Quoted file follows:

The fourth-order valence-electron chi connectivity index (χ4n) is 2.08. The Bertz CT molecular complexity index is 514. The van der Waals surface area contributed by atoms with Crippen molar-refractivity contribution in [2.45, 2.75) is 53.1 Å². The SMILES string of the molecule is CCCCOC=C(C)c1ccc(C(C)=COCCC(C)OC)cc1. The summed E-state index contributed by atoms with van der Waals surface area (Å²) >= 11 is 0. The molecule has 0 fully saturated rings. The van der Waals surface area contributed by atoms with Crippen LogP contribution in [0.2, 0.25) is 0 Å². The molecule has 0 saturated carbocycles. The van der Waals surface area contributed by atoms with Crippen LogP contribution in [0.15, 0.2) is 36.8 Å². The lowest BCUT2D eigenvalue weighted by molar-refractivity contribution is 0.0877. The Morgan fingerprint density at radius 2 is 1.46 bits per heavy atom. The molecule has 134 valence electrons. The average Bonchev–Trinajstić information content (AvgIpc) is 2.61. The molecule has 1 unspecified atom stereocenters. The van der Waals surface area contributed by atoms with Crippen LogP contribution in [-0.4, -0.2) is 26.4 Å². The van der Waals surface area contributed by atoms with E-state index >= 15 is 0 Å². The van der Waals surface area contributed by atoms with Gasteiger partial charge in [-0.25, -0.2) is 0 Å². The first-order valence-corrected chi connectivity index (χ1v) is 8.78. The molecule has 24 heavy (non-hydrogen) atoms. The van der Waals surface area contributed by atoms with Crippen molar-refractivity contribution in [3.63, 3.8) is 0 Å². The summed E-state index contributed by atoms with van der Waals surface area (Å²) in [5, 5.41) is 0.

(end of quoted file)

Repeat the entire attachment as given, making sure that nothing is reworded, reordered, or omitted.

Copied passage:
The fourth-order valence-electron chi connectivity index (χ4n) is 2.08. The Bertz CT molecular complexity index is 514. The van der Waals surface area contributed by atoms with Crippen molar-refractivity contribution in [2.45, 2.75) is 53.1 Å². The SMILES string of the molecule is CCCCOC=C(C)c1ccc(C(C)=COCCC(C)OC)cc1. The summed E-state index contributed by atoms with van der Waals surface area (Å²) >= 11 is 0. The molecule has 0 fully saturated rings. The van der Waals surface area contributed by atoms with Crippen LogP contribution in [0.2, 0.25) is 0 Å². The molecule has 0 saturated carbocycles. The van der Waals surface area contributed by atoms with Crippen LogP contribution in [0.15, 0.2) is 36.8 Å². The lowest BCUT2D eigenvalue weighted by molar-refractivity contribution is 0.0877. The Morgan fingerprint density at radius 2 is 1.46 bits per heavy atom. The molecule has 134 valence electrons. The average Bonchev–Trinajstić information content (AvgIpc) is 2.61. The molecule has 1 unspecified atom stereocenters. The van der Waals surface area contributed by atoms with Crippen LogP contribution in [-0.4, -0.2) is 26.4 Å². The van der Waals surface area contributed by atoms with E-state index >= 15 is 0 Å². The van der Waals surface area contributed by atoms with Gasteiger partial charge in [-0.25, -0.2) is 0 Å². The first-order valence-corrected chi connectivity index (χ1v) is 8.78. The molecule has 24 heavy (non-hydrogen) atoms. The van der Waals surface area contributed by atoms with Crippen molar-refractivity contribution in [3.63, 3.8) is 0 Å². The summed E-state index contributed by atoms with van der Waals surface area (Å²) in [5, 5.41) is 0.